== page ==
Wednesday, March 21, 2012

Decisions, Decisions

Well, I've decided to bite the bullet and show USDF this year. We're tentatively planning to do three of the USDF shows in Indiana from June - September. In May, we're planning to hit a schooling show or two just to get a feel for showing again.

I really think the increased judge feedback and heavier competition are important for me to get out of showing what I put in. I believe in really training my horse. Unfortunately, the feedback at the local level just isn't as useful to me. Now, I'm busy trying to wade through all the applications for the USEF, USDF and the show bills. (Could they make this any harder to do in my limited time? I even took these on vacation with me last week. Still aren't done ... )

I've also been finessing Guinness' workout plan. He's a little out of shape, and we have some basics we need to get in order before I feel comfortable showing. In fact, the idea of showing is giving me butterflies. We've been doing our own thing for so long, it will be different to have rides organized for exacting purposes again!

Right now, I'm looking at a 4-5 ride a week schedule. I'm leaning towards four. GP is a thoroughbred, and keeps a lot of natural fitness. His arthritis makes me want to ride him less, to avoid stressing his joints. We aren't going to be working on anything completely new for a long time, so drilling isn't really something I see us needing to do. When we conquer more complicated things, I'll look at upping our rides.

Now, our ride schedule looks something like this:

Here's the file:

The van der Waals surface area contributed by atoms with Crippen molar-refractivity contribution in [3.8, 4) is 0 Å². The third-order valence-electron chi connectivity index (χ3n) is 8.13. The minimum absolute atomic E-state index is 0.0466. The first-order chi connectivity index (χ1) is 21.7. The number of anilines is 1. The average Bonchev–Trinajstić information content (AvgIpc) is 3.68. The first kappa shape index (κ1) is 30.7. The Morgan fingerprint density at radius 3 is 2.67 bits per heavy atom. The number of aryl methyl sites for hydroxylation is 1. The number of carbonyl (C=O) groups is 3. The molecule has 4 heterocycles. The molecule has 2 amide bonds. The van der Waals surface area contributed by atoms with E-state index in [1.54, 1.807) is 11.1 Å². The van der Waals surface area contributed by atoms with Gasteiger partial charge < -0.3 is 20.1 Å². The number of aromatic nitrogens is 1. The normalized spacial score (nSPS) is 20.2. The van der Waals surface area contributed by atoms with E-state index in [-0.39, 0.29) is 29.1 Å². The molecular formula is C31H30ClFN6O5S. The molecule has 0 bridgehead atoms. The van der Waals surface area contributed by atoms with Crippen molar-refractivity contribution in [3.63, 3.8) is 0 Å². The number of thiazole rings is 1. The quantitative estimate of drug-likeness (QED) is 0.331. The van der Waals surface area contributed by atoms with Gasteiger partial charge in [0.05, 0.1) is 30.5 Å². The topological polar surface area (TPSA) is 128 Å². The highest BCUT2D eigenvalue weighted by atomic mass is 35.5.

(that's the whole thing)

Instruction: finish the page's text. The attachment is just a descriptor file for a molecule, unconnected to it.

• Monday: Arena Schooling
  • Thursday: Poles / Strength Work
  • Saturday: Arena Schooling
  • Sunday: Long Hack / Fitness Work
Of course, the fact that my work schedule can change in a heartbeat (I work in marketing for a local university arts & athletics complex. Talk about lots of events!) means that the days of the week I head out to the barn may change. As Guinness builds up strength, these may need adjusting too. 

This week, weather affected our training the most. I came back from a beautiful ski trip (Yay! Honeymoon!) to find that the temperature in Indiana had shot up to a balmy (?) 80 some degrees. Holy Sh--! I'm not one for heat (thus I own Siberian Huskies and honeymoon in the snowy, snowy mountains!). My poor horse is trying his best to shed his winter coat, but workouts are short while he adjusts. The first day I rode him in the heat, he was just a horrid mess. We had NO impulsion and he ended up tired after about 20 min of trot work. Needless to say, we'll be starting off slow.

But anyway ... here's to a good show season! Hope to see some of you out there!

Gratuitous cute pony cell phone pictures, you're welcome!

Wednesday, March 7, 2012

Qualifying? What is this "Qualifying" business.

Part of my resolve for competing this year is to enjoy the time I have with my horse to the fullest, to really experience a lot and get miles out of our relationship. That brings me directly to the issue at hand.

How hard should we compete? And how seriously?

It's been years since I've shown, and longer than I'd like to admit since I've done any showing beyond IHSA (that's intercollegiate hunt seat ... for the uninformed). I don't have all the time or money in the world to go jetting around to shows, but luckily dressage does have a large enough following out here for there to be plenty  of opportunities to choose from within 1-3 hours of travel. Plus, the barn I keep Guinness at is into dressage, and often takes students to schooling shows in the area. Hitching a ride is much cheaper than renting the whole rig on my own.